Non-profit health insurer Blue Shield of California has come under public scrutiny for its huge cash reserves, history of large rate increases, and lack of disclosure to the taxpayers. The California Franchise Tax Board punished Blue Shield by stripping the insurer of its tax-exempt status at the end of 2014. Today, Blue Shield remains controversial. The company announced in March that it had acquired insurance company Care1st, a health plan with more than 500,000 members, for $1.25 billion. The deal, if approved by regulators, would mark Blue Shield’s first participation in Medi-Cal. The news came after a four month struggle between Blue Shield and the public in which the insurer refused to disclose information related to the acquisition. The Blue Shield case and the government’s response may have important implications for the future of tax-exempt healthcare organizations.
Revoked Tax-Exempt Status
The controversial practice of tax exemptions for profit-making healthcare insurers is coming under fire. In Blue Shield’s case, its $4.2 billion in reserves, $13.6 billion in annual revenue, and multi-million dollar executive salaries did not sit well with tax authorities.
In its state filings, Blue Shield compared its reserves to two for-profit rivals, Anthem Inc. and Health Net Inc. Real data suggests the comparison is inadequate. Even after the Care1st acquisition, Blue Shield’s reserves are projected to be 476% greater than Anthem’s reserves and 535% greater than Health Net’s reserves. Blue Shield is required by the Department of Managed Health Care (DMHC) to hold a minimum of $290 million in reserves in order to cover claims. After the acquisition, the company will have 1,012% of the necessary surplus, or roughly $3 billion in reserves.
Blue Shield, California’s third-largest health insurer with 3.4 million members, is protesting the tax board’s decision and said it intends to remain a non-profit, which is a separate matter from tax-exempt status.
Care1st Acquisition and Controversy
Notably, Blue Shield refused to disclose the Care1st purchase price when it announced the deal in December and sought confidentiality from state regulators in late January. Blue Shield said it did so to honor the terms of its agreement with Care1st, who hoped to keep the price private until the deal closed in the second or third quarter of 2015.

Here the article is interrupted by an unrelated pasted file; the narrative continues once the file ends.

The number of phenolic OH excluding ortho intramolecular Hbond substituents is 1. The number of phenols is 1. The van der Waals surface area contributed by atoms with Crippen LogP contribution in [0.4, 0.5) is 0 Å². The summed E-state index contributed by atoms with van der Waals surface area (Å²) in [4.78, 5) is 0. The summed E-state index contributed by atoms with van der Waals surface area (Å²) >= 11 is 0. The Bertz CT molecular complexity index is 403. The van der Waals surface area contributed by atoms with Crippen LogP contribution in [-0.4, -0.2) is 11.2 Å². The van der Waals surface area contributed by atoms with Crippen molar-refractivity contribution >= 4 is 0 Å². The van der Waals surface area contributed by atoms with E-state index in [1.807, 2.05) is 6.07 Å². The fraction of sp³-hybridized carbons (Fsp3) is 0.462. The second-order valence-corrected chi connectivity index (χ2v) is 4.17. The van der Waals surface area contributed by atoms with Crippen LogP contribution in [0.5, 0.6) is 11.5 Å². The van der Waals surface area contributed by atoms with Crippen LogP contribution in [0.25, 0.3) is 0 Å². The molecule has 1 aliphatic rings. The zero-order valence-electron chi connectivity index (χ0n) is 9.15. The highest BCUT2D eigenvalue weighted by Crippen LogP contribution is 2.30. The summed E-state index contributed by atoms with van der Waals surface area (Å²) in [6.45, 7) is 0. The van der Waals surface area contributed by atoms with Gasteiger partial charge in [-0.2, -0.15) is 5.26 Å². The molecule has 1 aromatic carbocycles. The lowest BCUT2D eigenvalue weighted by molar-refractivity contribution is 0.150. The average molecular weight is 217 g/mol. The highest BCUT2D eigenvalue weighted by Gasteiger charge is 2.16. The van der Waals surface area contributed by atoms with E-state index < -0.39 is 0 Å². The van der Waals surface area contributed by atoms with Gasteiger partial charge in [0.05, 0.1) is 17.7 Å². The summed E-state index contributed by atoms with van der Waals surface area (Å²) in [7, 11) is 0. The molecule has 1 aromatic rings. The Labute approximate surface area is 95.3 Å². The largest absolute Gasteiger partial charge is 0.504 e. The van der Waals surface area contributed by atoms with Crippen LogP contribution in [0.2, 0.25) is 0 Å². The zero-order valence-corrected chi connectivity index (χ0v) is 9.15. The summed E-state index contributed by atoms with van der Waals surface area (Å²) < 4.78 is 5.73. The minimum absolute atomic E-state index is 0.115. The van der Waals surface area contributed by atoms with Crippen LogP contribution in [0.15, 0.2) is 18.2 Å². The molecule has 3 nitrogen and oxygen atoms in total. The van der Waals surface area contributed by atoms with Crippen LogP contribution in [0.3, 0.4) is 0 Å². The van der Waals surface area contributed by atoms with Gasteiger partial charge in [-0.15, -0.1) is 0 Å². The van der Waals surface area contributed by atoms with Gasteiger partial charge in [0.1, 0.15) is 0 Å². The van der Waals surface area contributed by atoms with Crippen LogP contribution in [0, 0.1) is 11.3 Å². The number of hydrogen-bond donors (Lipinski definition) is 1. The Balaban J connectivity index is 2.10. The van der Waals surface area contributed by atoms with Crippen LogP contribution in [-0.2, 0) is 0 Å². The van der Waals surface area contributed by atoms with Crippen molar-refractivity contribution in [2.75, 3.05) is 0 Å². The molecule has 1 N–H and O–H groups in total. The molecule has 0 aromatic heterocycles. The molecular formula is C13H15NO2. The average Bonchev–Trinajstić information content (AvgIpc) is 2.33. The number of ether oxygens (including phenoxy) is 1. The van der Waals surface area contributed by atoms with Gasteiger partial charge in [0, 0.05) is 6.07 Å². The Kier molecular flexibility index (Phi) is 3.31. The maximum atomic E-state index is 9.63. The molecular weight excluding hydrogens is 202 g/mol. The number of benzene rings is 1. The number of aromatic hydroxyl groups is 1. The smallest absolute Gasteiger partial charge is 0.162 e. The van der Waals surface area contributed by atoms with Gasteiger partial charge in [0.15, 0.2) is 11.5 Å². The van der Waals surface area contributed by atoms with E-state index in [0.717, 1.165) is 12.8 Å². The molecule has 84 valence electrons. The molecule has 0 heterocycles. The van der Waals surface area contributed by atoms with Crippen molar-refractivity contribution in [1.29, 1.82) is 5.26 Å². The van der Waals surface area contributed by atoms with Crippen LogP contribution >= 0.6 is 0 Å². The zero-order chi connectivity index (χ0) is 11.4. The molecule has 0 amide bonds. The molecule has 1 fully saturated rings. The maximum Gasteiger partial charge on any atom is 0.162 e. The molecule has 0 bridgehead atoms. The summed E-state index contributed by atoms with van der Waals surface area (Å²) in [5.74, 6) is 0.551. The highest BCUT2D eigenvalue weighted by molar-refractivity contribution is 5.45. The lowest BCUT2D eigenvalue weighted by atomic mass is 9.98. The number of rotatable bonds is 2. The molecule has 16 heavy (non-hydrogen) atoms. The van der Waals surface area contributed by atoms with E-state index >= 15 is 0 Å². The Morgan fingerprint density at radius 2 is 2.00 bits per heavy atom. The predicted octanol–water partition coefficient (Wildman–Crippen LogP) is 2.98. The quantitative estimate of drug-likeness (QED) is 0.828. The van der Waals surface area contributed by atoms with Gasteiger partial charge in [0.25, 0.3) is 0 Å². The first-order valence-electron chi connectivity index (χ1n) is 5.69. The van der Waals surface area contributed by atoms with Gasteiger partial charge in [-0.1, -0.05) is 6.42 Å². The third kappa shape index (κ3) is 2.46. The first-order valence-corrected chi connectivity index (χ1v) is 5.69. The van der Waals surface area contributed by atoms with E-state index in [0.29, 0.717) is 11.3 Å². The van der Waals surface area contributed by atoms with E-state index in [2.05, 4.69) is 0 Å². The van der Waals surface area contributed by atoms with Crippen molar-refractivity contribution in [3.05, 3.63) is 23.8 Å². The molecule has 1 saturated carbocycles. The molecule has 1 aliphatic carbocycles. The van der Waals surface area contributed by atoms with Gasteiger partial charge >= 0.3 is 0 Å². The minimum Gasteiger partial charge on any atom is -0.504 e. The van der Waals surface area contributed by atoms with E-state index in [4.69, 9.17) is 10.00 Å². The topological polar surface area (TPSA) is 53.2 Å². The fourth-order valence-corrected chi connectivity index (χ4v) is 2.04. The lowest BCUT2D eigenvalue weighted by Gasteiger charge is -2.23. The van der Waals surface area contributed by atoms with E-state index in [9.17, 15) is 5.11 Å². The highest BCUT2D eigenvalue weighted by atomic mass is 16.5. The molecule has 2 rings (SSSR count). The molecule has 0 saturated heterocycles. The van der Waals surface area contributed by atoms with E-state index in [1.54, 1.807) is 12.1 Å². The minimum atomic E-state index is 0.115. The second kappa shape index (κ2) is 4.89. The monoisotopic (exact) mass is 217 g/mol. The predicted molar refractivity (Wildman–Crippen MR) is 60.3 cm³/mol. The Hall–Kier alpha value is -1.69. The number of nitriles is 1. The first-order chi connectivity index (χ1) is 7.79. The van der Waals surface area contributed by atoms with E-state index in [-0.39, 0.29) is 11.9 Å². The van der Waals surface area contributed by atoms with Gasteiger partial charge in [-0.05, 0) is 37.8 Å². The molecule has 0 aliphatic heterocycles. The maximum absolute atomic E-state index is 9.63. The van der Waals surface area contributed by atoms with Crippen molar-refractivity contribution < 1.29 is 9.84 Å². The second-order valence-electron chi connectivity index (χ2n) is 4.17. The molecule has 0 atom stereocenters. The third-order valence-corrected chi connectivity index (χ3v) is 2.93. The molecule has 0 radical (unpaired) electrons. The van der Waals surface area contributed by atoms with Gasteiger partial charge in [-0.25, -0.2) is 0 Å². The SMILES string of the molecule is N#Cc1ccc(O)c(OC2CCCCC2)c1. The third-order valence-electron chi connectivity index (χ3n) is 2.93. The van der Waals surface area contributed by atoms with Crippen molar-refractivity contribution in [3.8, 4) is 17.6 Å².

Blue Shield came under fire from many Californians for their secrecy, as many questioned whether the transaction was made to benefit the community, or simply to increase Blue Shield’s profits. Although many publicly traded health insurers do not immediately disclose the price of certain deals, many consumer advocates argued that a tax-exempt company should not be acting like its for-profit rivals.
Some California lawmakers and consumer groups are trying to coerce Blue Shield to convert into a for-profit company and return its reserves to the state. They question why, if Blue Shield earned billions of tax-exempt dollars by promising public good without delivering, does it still get to control that money? Blue Shield’s opponents suggest the money could be used to bolster the state healthcare budget and strengthen programs such as Medi-Cal.
Implications for Tax-Exempt Healthcare Organizations
Blue Shield’s lost tax-exempt status appears to be one in a wave of potential moves by lawmakers and regulators to curb the monetary power of large healthcare organizations that currently enjoy tax exemptions. Lawmakers in California have recently introduced two bills, SB 346 and AB 1046, that address how hospitals earn tax-exempt status. SB 346 requires hospitals to allocate 90% of their community benefit funding to charity care and projects helping the most vulnerable Californians. AB 1046 introduces more subtle changes, as it aims to streamline reporting and make the process more transparent by aligning state and federal community benefits.
The Affordable Care Act (ACA) also presents new challenges to hospital tax exemptions. The law institutes new requirements on hospitals, intended to improve reporting and transparency. Under the ACA, hospitals must perform community needs assessments and the IRS must report the amount each hospital spends on benefitting the community. Further, if the ACA indeed lowers the uninsured rate, it will increase the difficulty of earning tax-exempt status. Blue Shield went as far as to argue that it is facing unprecedented competition from the likes of Aetna, Cigna, and UnitedHealth Group, which are all growing and offering more choices thanks in part to the ACA and its subsidies to millions of formerly uninsured Americans.
If you have any questions related to health care law, or any other legal inquiries, please contact the attorneys at Carlson & Jayakumar at (949) 222-2008.